What is Ultrafiltration? In the context of electrodeposition paint, Ultrafiltration is a process for separating a portion of the low molecular weight component of the paint bath from the main paint stream. This low molecular weight resin, water, solvent, solubilizer, and dissolved salts that accumulate as a result of pretreatment.
The main purpose for the process is to provide a medium for rinsing parts after electrocoating that will:
- Allow for recovery of dragged out paint without affecting the chemistry of the paint bath.
- Provide an adequate rinse so that the surface finish is acceptable either "as is," or for finish painting. (Note: Although some electrocoat paint systems use ultrafilter permeate as a final rinse, it is still accepted procedure to follow the permeate rinse stage(s) with one or more deionized water rinses.)
- Provide a cost effective method to remove dissolved salts from the paint bath for conductivity control.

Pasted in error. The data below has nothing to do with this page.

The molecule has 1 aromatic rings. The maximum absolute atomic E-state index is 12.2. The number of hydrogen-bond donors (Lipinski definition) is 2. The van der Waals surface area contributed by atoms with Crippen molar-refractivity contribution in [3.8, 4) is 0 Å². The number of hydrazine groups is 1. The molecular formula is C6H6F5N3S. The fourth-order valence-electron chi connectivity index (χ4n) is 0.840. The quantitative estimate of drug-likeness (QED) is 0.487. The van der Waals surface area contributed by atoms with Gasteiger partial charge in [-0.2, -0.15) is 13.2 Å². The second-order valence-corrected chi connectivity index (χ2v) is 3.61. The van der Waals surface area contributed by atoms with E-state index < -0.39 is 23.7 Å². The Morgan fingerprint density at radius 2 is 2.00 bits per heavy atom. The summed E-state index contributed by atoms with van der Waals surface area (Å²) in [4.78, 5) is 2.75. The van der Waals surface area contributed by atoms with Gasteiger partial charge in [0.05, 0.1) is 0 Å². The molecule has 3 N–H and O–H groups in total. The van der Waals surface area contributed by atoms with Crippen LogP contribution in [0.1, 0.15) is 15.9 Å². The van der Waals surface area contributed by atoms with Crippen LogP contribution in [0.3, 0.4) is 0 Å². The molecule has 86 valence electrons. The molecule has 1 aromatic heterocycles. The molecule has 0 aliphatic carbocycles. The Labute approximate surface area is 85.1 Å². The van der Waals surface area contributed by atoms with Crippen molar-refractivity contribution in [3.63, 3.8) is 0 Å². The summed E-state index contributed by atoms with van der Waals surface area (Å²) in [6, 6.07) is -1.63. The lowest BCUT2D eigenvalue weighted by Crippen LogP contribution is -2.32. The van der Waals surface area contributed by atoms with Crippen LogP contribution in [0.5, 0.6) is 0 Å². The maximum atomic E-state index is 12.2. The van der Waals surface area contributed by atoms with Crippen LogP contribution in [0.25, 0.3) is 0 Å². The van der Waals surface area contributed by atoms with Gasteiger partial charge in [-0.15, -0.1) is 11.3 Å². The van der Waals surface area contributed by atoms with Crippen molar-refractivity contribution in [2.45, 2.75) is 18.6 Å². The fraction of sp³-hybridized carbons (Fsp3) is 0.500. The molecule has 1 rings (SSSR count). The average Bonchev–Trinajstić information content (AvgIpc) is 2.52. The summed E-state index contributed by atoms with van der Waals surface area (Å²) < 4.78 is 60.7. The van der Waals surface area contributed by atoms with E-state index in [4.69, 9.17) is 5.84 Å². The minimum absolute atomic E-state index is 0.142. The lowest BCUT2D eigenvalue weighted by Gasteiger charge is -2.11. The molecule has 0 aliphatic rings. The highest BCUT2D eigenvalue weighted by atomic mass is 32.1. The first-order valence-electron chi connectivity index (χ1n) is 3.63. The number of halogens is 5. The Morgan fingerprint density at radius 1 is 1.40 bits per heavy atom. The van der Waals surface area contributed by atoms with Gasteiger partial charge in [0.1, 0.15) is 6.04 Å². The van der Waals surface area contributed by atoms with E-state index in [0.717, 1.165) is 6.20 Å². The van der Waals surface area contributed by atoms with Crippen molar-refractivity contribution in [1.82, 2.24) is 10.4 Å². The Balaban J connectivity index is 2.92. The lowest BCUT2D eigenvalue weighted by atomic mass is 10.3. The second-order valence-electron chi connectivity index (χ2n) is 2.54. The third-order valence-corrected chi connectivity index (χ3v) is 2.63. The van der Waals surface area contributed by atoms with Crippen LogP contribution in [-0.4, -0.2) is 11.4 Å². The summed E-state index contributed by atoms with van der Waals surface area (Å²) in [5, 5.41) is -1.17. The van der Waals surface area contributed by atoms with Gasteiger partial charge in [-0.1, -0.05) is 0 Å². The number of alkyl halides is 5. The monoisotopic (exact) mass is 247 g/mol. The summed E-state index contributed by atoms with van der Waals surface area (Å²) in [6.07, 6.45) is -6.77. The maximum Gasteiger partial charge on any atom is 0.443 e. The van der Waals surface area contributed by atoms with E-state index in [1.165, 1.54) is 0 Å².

- Using ultrafilter permeate for rinsing, all three of the objectives can be met.
By rinsing the part with permeate and counter-flowing the rinse back to the paint tank, rinsed paint solids migrate back to the paint tank. Since the rinse medium is an actual component of the paint tank no compromise in paint bath chemistry occurs.
The paint recovery effectiveness and the finish on the rinsed part are related to the concentration of paint solids in the rinse tank(s). The concentration of paint solids in the rinse tank is directly related to the volume of permeate produced . Therefore, the more permeate produced, the higher the paint recovery and the better the quality of the surface finish of the rinsed part.
A cost effective method of removing dissolved salts from the paint bath is to put a portion of the permeate to drain. By doing this salt is removed, conductivity is controlled, and the only losses are 0.2% - 0.3% of low molecular weight resins.